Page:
Plagues are periods of one or more years during which there are widespread and heavy locust infestations, the majority of which occur as bands or swarms. A plague can occur when favourable breeding conditions are present and control operations fail to stop a series of local outbreaks from developing into an upsurge that cannot be contained.
A major plague exists when two or more regions are affected simultaneously.
There have been six major Desert Locust plagues in the 1900s, one of which lasted almost 13 years. The area in which plagues occur covers about 29 million sq. km and can extend across 58 countries.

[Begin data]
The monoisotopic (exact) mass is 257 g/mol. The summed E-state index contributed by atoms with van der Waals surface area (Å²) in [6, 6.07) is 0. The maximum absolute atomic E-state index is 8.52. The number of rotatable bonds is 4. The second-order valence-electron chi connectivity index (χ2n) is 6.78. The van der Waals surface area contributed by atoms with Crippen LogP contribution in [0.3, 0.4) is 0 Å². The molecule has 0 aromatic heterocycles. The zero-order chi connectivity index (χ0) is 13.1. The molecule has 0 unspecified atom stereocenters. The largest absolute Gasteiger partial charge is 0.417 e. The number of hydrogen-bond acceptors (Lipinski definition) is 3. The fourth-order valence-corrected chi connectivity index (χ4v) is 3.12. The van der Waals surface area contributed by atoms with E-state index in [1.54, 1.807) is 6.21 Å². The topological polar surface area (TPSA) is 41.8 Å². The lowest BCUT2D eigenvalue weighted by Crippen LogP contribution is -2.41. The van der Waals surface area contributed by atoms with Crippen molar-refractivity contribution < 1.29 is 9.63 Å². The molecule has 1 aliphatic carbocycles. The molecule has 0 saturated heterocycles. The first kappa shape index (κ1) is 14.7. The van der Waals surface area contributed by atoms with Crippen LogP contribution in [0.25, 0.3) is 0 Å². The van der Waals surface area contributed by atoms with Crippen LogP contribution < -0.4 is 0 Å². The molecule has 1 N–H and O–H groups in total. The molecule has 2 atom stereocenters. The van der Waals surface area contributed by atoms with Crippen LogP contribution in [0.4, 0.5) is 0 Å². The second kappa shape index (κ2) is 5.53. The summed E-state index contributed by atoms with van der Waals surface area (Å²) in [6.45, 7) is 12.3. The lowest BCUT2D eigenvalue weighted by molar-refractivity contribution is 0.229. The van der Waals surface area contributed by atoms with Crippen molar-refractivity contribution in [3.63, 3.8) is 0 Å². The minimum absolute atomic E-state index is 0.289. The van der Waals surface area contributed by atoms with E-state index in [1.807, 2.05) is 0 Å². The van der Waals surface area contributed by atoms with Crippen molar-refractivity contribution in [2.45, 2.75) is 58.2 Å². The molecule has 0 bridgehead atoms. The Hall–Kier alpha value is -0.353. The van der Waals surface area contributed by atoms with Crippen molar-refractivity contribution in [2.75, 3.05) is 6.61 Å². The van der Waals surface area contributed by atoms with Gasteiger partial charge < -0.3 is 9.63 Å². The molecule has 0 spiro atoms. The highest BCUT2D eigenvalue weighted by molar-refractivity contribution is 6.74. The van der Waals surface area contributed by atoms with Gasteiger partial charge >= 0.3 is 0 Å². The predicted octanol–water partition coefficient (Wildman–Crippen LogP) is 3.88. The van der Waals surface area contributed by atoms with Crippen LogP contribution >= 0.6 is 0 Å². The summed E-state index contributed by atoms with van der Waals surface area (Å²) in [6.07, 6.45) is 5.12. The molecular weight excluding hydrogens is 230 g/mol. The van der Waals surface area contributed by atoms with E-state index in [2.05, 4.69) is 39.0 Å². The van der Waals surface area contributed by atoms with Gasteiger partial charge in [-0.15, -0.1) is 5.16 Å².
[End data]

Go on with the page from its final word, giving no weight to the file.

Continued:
Desert Locust plagues do not occur over night; instead, it takes at least one year or more for a plague to develop through a sequence that commences with one or more outbreaks and followed by an upsurge. Nowadays, there is sufficient warning in advance that a plague is developing so countries are no longer surprise as they were in the past. This is due to regular surveys and control operations as part of the preventive control strategy adopted by FAO and countries.
Some recent plagues are described in more detail on these pages. Please see the FAO Desert Locust Guidelines (in the Publications section) for more detailed information.
1860-2017 (click to enlarge)